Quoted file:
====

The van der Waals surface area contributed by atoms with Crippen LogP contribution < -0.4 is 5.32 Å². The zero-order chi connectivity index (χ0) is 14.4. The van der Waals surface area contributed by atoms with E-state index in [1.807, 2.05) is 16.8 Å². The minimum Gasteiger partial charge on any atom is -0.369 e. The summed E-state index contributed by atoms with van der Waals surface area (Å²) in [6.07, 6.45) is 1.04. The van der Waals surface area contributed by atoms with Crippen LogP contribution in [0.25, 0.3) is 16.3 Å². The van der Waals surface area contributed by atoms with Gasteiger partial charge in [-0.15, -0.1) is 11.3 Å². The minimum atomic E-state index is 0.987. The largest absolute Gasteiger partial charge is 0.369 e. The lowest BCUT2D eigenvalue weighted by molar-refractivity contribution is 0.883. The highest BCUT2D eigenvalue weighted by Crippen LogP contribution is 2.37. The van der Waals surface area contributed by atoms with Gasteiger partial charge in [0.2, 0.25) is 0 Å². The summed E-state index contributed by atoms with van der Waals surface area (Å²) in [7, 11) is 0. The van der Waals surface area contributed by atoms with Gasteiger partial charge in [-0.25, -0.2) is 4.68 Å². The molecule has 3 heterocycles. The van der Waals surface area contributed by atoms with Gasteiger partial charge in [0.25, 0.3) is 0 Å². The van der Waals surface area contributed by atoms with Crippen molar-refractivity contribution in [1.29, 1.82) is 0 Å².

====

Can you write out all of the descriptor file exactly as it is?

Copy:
The van der Waals surface area contributed by atoms with Crippen LogP contribution < -0.4 is 5.32 Å². The zero-order chi connectivity index (χ0) is 14.4. The van der Waals surface area contributed by atoms with E-state index in [1.807, 2.05) is 16.8 Å². The minimum Gasteiger partial charge on any atom is -0.369 e. The summed E-state index contributed by atoms with van der Waals surface area (Å²) in [6.07, 6.45) is 1.04. The van der Waals surface area contributed by atoms with Crippen LogP contribution in [0.25, 0.3) is 16.3 Å². The van der Waals surface area contributed by atoms with Gasteiger partial charge in [-0.15, -0.1) is 11.3 Å². The minimum atomic E-state index is 0.987. The largest absolute Gasteiger partial charge is 0.369 e. The lowest BCUT2D eigenvalue weighted by molar-refractivity contribution is 0.883. The highest BCUT2D eigenvalue weighted by Crippen LogP contribution is 2.37. The van der Waals surface area contributed by atoms with Gasteiger partial charge in [0.2, 0.25) is 0 Å². The summed E-state index contributed by atoms with van der Waals surface area (Å²) in [7, 11) is 0. The van der Waals surface area contributed by atoms with Gasteiger partial charge in [-0.25, -0.2) is 4.68 Å². The molecule has 3 heterocycles. The van der Waals surface area contributed by atoms with Gasteiger partial charge in [0.25, 0.3) is 0 Å². The van der Waals surface area contributed by atoms with Crippen molar-refractivity contribution in [1.29, 1.82) is 0 Å².